China denies making impossible demands for collapsed US$14 billion infrastructure deal with Pakistan
Beijing did not ask for ownership rights to Diamer-Bhasha dam, unnamed official with state planning agency says
China does not accept Pakistan’s claim that Islamabad decided to cancel a US$14 billion infrastructure deal with China because Beijing was making demands that were impossible to meet, state media reported on Thursday.
The Chinese government did not ask for ownership or operation rights to the Diamer-Bhasha dam, or seek to take another Pakistan dam in exchange for striking an agreement with Islamabad, Xinhua quoted an unnamed official from China’s National Development and Reform Commission (NDRC) as saying.
The conditions “did not exist”, the official said. “The reports by Pakistani media contained factual mistakes … or they only reflected the stands of individual officials”.
Pakistani media reported last month that the project was excluded from the China-Pakistan Economic Corridor (CPEC) framework because Islamabad was unable to meet China’s “strict conditions” for agreement.
The Chinese conditions were “not doable and against our interests”, Pakistan’s Express Tribune quoted Water and Power Development Authority chairman Muzammil Hussain as saying on November 14.
Hussain said the conditions centred on project ownership, operation and maintenance costs, and possibly giving China operational rights to another Pakistani dam, the report said.
The official from the NDRC, an agency under the State Council with broad administrative and planning control over the Chinese economy, was quoted as saying that the two governments were still in touch regarding cooperation on the Diamer-Bhasha dam, although the facility was not part of the CPEC plan.
The dam, on the Indus river in Gilgit-Baltistan, Pakistan, is in the preliminary stages of construction.
The official said Chinese companies had made large investments to generate profit from the Gwadar Port since taking over management rights. Gwadar Port, a deep-sea port on the Arabian Sea at Gwadar in Pakistan’s Balochistan province, is seen as vital to the US$57 billion CEPC plan and a crucial element of China’s massive trade and infrastructure undertaking, the “Belt and Road Initiative”.
Despite the recent disagreement, China and Pakistan continue to discuss and develop the CPEC plan, which is considered vital to the opening up of trade along land and sea corridors linking Asia, Africa and Europe.
Officials from the two countries last month held their seventh joint cooperation committee meeting on projects related to it. Minutes of the talks highlighted the need to provide accurate costings for one scheme – the upgrading of the Peshawar to Karachi railway line – to avoid problems at the implementation stage, according to a report by Pakistan’s Dawn newspaper.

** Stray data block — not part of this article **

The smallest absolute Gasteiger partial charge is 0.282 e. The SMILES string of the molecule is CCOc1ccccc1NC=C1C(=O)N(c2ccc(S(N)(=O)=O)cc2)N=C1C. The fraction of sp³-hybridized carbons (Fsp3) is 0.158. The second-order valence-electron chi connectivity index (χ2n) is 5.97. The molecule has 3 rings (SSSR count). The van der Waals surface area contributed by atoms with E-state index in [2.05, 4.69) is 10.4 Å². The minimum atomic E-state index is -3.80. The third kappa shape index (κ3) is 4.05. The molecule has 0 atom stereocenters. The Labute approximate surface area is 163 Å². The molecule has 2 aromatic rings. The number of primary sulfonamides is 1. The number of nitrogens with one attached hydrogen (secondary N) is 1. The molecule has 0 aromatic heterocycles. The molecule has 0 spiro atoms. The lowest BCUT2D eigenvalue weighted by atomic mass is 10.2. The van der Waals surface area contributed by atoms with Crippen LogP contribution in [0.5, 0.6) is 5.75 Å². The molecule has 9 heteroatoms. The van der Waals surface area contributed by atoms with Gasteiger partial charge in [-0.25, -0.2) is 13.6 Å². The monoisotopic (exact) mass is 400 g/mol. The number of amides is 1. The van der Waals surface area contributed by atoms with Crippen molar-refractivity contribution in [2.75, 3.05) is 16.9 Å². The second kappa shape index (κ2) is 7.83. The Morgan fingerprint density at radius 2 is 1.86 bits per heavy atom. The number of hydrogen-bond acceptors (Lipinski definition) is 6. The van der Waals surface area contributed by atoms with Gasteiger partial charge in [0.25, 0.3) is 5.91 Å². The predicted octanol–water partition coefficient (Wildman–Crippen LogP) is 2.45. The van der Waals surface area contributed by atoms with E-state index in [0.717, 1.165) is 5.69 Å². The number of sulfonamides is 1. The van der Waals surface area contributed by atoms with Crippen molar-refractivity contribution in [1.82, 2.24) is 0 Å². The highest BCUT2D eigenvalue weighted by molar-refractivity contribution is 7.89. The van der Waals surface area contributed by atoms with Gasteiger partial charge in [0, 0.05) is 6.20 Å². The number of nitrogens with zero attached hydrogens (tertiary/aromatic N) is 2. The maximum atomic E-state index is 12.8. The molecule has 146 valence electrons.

Li Peng, managing director of Pak China Investment Co – a company set up by the two countries to facilitate funding for projects in Pakistan – said officials from China’s embassy in Islamabad regularly held meetings with Chinese companies to coordinate the development of projects.
At a forum held at the end of last month, he said that Chinese firms were keen to invest in the CPEC, whose projects would be beneficial to Pakistan’s economy, but that many of them needed to do more preparatory work.
“Chinese firms should carry out more research into such things as the local culture and legal issues before launching construction projects,” he said.
Several Chinese banks, including the Export-Import Bank of China, China Development Bank, and Industrial and Commercial Bank of China, are major lenders to CPEC projects.
Hu Zhiyong, a research fellow with the Institute of International Relations at the Shanghai Academy of Social Sciences, said the construction of Diamer-Bhasha dam would not be likely to proceed until after the elections in Pakistan and that construction work was likely to be handled by China.
Chu Yin, an associate professor at the University of International Relations in Beijing, said that although Pakistan was involved in the development of large-scale infrastructure projects it did not have China’s financial muscle and was therefore more sensitive to funding problems.
“China and Pakistan hold different views on risk sharing, and there are some voices in Pakistan that China should give more preferential treatment [to local firms] on infrastructure projects,” he said.
“At the initial stages of bilateral cooperation, the strategic significance [of projects] outweighs the commercial considerations. But now the focus is turning to the commercial terms,” he said.